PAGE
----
Discretionary choices, discretionary foods, non-core foods, energy-dense, nutrient-poor foods are some of the names given to junk food. These are foods that should not represent a large part of a person’s food intake.
These foods typically contain a high amount of saturated fat, added salt, added sugar and/or alcohol (1). As a general rule, processed foods tend to fall into this category. Some of these foods may contain essential nutrients and even health claims in the packaging, but are not necessarily healthy as a whole.
In general, most people recognise what a “not so healthy food” is, however it is always useful to have a yes/no list to refer to. Several organisations and individuals worked hard to categorise food groups and items for the Australian Health Survey 2011-13. Below is a summary from the official list (2).
- Chai latte, milkshake, bubble tea
- Coffee-based mixes
- Fruit/vegetable drinks
- Soft drinks and flavoured mineral waters
- Sports/energy drinks
- Fortified bottled water
- Beverage flavourings
Cereals and cereal products
- Some breads: savoury filled or topped breads, sweet breads/buns/scrolls iced and/or filled
- Some breakfast cereals, such as frosted flakes, puffed or popped rice with cocoa coating, with honey or extruded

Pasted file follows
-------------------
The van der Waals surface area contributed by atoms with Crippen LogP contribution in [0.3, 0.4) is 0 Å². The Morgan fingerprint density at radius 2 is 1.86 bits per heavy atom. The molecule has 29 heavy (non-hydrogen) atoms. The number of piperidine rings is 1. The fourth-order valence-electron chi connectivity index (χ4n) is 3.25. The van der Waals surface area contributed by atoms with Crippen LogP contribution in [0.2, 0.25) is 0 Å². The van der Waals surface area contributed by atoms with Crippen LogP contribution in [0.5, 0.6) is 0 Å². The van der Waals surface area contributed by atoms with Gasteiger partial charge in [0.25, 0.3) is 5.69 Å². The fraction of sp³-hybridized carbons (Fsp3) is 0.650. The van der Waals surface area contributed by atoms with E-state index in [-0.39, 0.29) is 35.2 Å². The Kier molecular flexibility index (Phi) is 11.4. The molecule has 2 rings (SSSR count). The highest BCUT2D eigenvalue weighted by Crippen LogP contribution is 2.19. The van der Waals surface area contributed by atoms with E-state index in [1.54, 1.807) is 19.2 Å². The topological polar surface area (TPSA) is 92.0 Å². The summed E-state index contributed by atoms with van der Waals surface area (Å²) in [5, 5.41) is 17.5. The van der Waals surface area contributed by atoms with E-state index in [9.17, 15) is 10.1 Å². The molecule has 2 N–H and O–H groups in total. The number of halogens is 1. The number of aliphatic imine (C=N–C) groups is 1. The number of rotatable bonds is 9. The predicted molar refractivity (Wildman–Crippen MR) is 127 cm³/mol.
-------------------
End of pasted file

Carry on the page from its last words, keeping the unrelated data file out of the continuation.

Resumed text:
- Sweet biscuits
- Some savoury biscuits: those with >1800 kJ per 100 g
- Cakes, muffins, scones, cake-type desserts (except for plain ones or with added fruit of vegetables only)
- Some pizza, sandwiches, burgers, taco and tortilla-based dishes, savoury pasta/noodle and sauce dishes, savoury rice-based dishes: those with >5 g saturated fat per 100 g
- Some batter-based products: waffles, batters and batter puddings, donuts
Fats and oils
- Dairy blends
- Cooking margarine
- Solid fats
Fish and seafood products and dishes
- Battered or crumbed fish, crustacea, molluscs, fish and seafood products, either homemade or takeaway
Egg products and dishes
- Sweet egg dishes
Meat, poultry and game products and dishes
- Some sausages: those with saturated fat content >5 g/100g
- Processed meat
- Some mixed dishes: fast food cheeseburger without roll, fast food rissole or beef patty, crumbed lamb cutlet, sausage curry, batter and deep-fried saveloy
Milk products and dishes
- Sweetened condensed milk
- Frozen milk products such as ice cream, frozen yoghurt and other frozen dairy desserts
Other dishes where milk or a milk product is the major component
- Dairy desserts, smooth or gelatin-based dairy desserts
- Other milk, cheese or cream-based desserts
Dairy & meat substitutes
- Soy-based ice confection
- Dry soup mix
Savoury sauces and condiments
- All savoury sauces except homemade tomato based ones
- Pickles, chutneys and relishes
- Salad dressings (except vinegar)
Vegetable products and dishes
- Potato products
There are some items that are considered “core foods” (i.e. not junk) that I would still call discretionary choices:
- Scones and rock cakes as long as they are plain or with added fruit or vegetables only